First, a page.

Recently, there has been some discussion around the use of “worker insights” as a measure of safety performance, and even as a measure of legal compliance and demonstration of due diligence for the purposes of Work Health and Safety (WHS) legislation. In part, this seems to come from processes developed through a methodology or tool described as the “Due Diligence Index” (DDI).
The DDI, rightly in my opinion, criticises traditional safety measurement based on lag (injury rate) data. However, it also makes several claims in respect to safety assurance and due diligence, which do not appear justified, and the proposed solutions to injury rate data are open to the same corruptions as injury rate data itself.
I want to explore these thoughts through the lens of worker insights as described in the DDI, but before I go too far ahead, I want to give one example of the concerns that are likely to arise from uncritical application of the DDI.
On page 6 of the DDI, one of the criticisms made of injury rate data is that it is open to manipulation (Standard & Guidance for Use Due Diligence Index Council, Version 3.0 Dec 2021).
I do not disagree with this, but there is nothing in the DDI, which is not, of itself, open to manipulation. Indeed, when we look at worker insights as an example, given the level of touch points and potential layers of filtering, if anything worker insights are more prone to manipulation than injury rate data.
Worker insights – the process
As I read the DDI process, the mechanics of worker insights require the collection and analysis of the:
- number of hours worked;
- number of worker insights performed;
- number of worker insights effectively closed out;
- worker insights experience evaluation feedback for workers and leaders; and
- worker insights experience feedback rating weighting.
The mechanics of this process does raise several questions. For example, does the close-out of a worker insight mean the close-out of all the action items which might arise from the worker insight process, or a close-out of the “insight collection” process? Obviously, these are two very different things.
An organisation can speak to its workers and get information from them, but then do nothing about it. Does this qualify as a closed-out worker insight?
And what does “effectively” mean in this context – and who gets to make the decision?
If an organisation can manipulate its injury rate data, I do not think there would be too many impediments to manipulating an “effective” close-out of a worker insight process.
If the intention of the DDI is that a closed-out worker insight means the close-out of the action items arising from that worker insight, it is no less problematic:
- Do all worker insights have to be accepted and acted on?
- If not all, who gets to decide which ones?
- Are rejected worker insights incorporated into or accounted for in the data/score?
- What if a worker insight takes 6 months to resolve? How does this affect the data/score?
Overarching this conversation of course is the notion of “closed-out”.
Anyone who has had anything to do with operational safety issues around audits, incident investigations, hazard inspections or any other process that generates action items will appreciate just how problematic and prone to manipulation the close-out of action items are.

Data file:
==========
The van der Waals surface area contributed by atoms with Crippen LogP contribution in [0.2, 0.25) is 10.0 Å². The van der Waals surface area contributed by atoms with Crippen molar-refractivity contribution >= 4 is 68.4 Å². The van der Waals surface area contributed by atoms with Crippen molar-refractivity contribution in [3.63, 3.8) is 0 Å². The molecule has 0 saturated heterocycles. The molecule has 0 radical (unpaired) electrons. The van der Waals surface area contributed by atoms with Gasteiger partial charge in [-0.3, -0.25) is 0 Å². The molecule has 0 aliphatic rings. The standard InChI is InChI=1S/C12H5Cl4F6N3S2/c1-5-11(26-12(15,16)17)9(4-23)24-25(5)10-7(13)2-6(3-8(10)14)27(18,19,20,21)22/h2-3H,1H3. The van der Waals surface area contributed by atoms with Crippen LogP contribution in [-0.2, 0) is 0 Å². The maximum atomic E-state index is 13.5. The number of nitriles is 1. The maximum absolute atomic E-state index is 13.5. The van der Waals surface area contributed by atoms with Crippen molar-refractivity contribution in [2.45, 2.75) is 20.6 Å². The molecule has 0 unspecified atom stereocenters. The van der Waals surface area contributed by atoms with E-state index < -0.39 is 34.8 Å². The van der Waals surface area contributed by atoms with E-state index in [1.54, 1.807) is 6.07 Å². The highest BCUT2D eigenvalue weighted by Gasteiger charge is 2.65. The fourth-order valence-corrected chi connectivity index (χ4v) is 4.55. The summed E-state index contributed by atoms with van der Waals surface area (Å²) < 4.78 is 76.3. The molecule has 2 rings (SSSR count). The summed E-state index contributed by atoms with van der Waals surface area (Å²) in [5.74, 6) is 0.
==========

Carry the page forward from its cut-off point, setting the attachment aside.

The worker feedback process is also layered with a qualitative assessment of individuals perceptions of the process – what did people think about the worker insight process?
I do not think it is necessary to make too many observations about this part of the process, apart from the fact that any sort of qualitative analysis/survey process (think safety cultural safety climate) is subject to manipulation.
Given some of the vagueness around the mechanics of the worker insight process and the inherent capacity for manipulation within the process, it is difficult to see how a green DDI pressure gauge offers any more insight into the efficacy of safety management in an organisation, or its legal compliance, than a traditional green traffic light showing that all workers have completed the correct number of Take 5s, or that the correct percentage of corrective actions have been closed out in the preceding month.
Trade-offs and socio-economic bias
Even if we only take the worker insight element of the DDI, it represents a significant investment in time and resources by an organisation.
It seems self-evident that the process of worker insights described in the DDI could only be implemented by large organisations with resources to develop the processes necessary to implement the mechanics of worker insights.
Small and medium-sized enterprises simply do not have the resources or the frameworks necessary to deliver something as multifaceted as worker insights – they can talk to their workers and typically do, but the administration and bureaucracy of the worker insight program is a different step again.
Even for large organisations there will have to be some level of trade-off – something will have to be stopped to be replaced with, or provide resources for, a worker insight program.
The other problem is that most organisations with enough size and resources to implement a worker insight program will need to incorporate their contractors, who in many cases do most of the high risk/high hazard work, into the process.
Obviously, there are a range of practical considerations that will need to be considered, but which have not been described in the DDI. For example:
- Who is going to resource the worker insight process – the contractor or principal?
- What contractual allowances will be included to allow the contractor to participate in the process?